Skip to main content
Visit our new News website at
Thursday, March 17, 2011 - 1:25pm

Census Details Today's Georgia

Updated: 6 years ago.
Tan-colored counties lost population between 2000-2010, according to newly released U.S. Census data. Dark blue counties grew by more than 25 percent. Most of Georgia's 1.5 million increase in population came in metro Atlanta and north Georgia while rural population is shrinking in southwest Georgia. Hispanics grew to nearly 9 percent of the state’s population and African-Americans grew to 31 percent. (Image Courtesy of U.S. Census Bureau.)

Georgia's rural population is shrinking, according to the U.S. Census.

The agency Thursday released more detailed information from last year's head-count. It showed, as expected, that most of Georgia's 1.5 million increase in population came in metro Atlanta and north Georgia.

University of Georgia demographer Doug Bachtel said losses in southwest Georgia are evidence of economic decline.

“Areas that are dependent on agriculture and natural resources -- like pulpwood or mining -- in a recession, those are some of the first industries that are hardest-hit,” Bachtel said. “As a result, when those job opportunities dry up, people have to leave.”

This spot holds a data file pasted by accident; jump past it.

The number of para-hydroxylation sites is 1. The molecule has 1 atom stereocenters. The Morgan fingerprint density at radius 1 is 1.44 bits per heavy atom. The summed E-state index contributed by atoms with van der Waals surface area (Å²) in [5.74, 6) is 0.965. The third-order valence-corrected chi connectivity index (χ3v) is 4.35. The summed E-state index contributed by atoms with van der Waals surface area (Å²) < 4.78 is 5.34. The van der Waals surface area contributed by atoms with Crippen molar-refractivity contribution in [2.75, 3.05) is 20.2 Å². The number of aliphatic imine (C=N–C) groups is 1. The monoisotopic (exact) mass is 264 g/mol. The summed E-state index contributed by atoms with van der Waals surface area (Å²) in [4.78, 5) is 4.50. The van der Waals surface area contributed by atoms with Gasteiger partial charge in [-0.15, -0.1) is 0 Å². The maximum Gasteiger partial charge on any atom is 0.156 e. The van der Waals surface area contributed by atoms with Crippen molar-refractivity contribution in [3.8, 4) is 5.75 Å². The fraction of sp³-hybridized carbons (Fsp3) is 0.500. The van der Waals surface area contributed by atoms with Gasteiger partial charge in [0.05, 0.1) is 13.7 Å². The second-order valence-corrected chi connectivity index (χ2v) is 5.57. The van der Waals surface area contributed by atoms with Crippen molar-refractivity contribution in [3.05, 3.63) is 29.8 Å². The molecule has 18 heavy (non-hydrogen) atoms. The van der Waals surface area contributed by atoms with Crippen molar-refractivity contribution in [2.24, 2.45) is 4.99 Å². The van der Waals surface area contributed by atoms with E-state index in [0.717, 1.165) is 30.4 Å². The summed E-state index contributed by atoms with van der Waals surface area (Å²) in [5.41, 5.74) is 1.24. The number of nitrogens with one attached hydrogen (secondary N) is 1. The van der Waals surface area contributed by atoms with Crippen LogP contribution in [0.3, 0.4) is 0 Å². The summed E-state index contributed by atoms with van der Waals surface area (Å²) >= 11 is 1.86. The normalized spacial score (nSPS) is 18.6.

The Census Bureau released statewide population numbers earlier this year, which showed Georgia grew by 18 percent in the last decade and is now home to nearly 9.7 million people.

Bachtel said the state’s increase in residents was all about job opportunities.

“The growth is not only from natural increase but from new people moving in, and because Georgia is a business-friendly state with a diversified economy with job opportunities, that’s why we’ve had the growth,” Bachtel said.

Of Georgia’s largest counties, Forsyth County (78 percent increase), Paulding County (74 percent) and Henry County (71 percent) grew most.

Warner Robins, Gainesville and Valdosta were among large cities outside of metro Atlanta that saw significant growth.

Of the state’s five largest cities, only Athens-Clarke County saw significant growth, with 15 percent more people than in 2000.